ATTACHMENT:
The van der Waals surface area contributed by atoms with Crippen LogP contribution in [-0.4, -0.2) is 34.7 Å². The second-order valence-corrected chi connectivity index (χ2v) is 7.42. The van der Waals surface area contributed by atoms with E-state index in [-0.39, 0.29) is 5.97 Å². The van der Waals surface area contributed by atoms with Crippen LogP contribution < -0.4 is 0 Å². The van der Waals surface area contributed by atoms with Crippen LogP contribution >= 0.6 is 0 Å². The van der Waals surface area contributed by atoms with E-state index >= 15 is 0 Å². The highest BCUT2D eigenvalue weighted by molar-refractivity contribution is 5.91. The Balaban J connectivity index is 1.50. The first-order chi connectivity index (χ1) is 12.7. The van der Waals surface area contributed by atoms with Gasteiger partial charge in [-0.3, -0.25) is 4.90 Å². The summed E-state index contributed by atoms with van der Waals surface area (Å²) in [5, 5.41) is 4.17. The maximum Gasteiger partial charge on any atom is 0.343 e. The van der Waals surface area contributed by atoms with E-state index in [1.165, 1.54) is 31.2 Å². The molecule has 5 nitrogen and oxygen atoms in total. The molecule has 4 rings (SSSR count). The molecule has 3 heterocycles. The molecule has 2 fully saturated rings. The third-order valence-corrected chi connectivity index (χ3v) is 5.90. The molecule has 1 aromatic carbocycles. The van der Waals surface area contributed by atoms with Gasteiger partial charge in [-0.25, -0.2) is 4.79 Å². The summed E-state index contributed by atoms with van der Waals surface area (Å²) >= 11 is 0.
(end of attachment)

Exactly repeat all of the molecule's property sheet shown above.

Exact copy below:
The van der Waals surface area contributed by atoms with Crippen LogP contribution in [-0.4, -0.2) is 34.7 Å². The second-order valence-corrected chi connectivity index (χ2v) is 7.42. The van der Waals surface area contributed by atoms with E-state index in [-0.39, 0.29) is 5.97 Å². The van der Waals surface area contributed by atoms with Crippen LogP contribution < -0.4 is 0 Å². The van der Waals surface area contributed by atoms with Crippen LogP contribution >= 0.6 is 0 Å². The van der Waals surface area contributed by atoms with E-state index >= 15 is 0 Å². The highest BCUT2D eigenvalue weighted by molar-refractivity contribution is 5.91. The Balaban J connectivity index is 1.50. The first-order chi connectivity index (χ1) is 12.7. The van der Waals surface area contributed by atoms with Gasteiger partial charge in [-0.3, -0.25) is 4.90 Å². The summed E-state index contributed by atoms with van der Waals surface area (Å²) in [5, 5.41) is 4.17. The maximum Gasteiger partial charge on any atom is 0.343 e. The van der Waals surface area contributed by atoms with E-state index in [1.165, 1.54) is 31.2 Å². The molecule has 5 nitrogen and oxygen atoms in total. The molecule has 4 rings (SSSR count). The molecule has 3 heterocycles. The molecule has 2 fully saturated rings. The third-order valence-corrected chi connectivity index (χ3v) is 5.90. The molecule has 1 aromatic carbocycles. The van der Waals surface area contributed by atoms with Gasteiger partial charge in [-0.25, -0.2) is 4.79 Å². The summed E-state index contributed by atoms with van der Waals surface area (Å²) >= 11 is 0.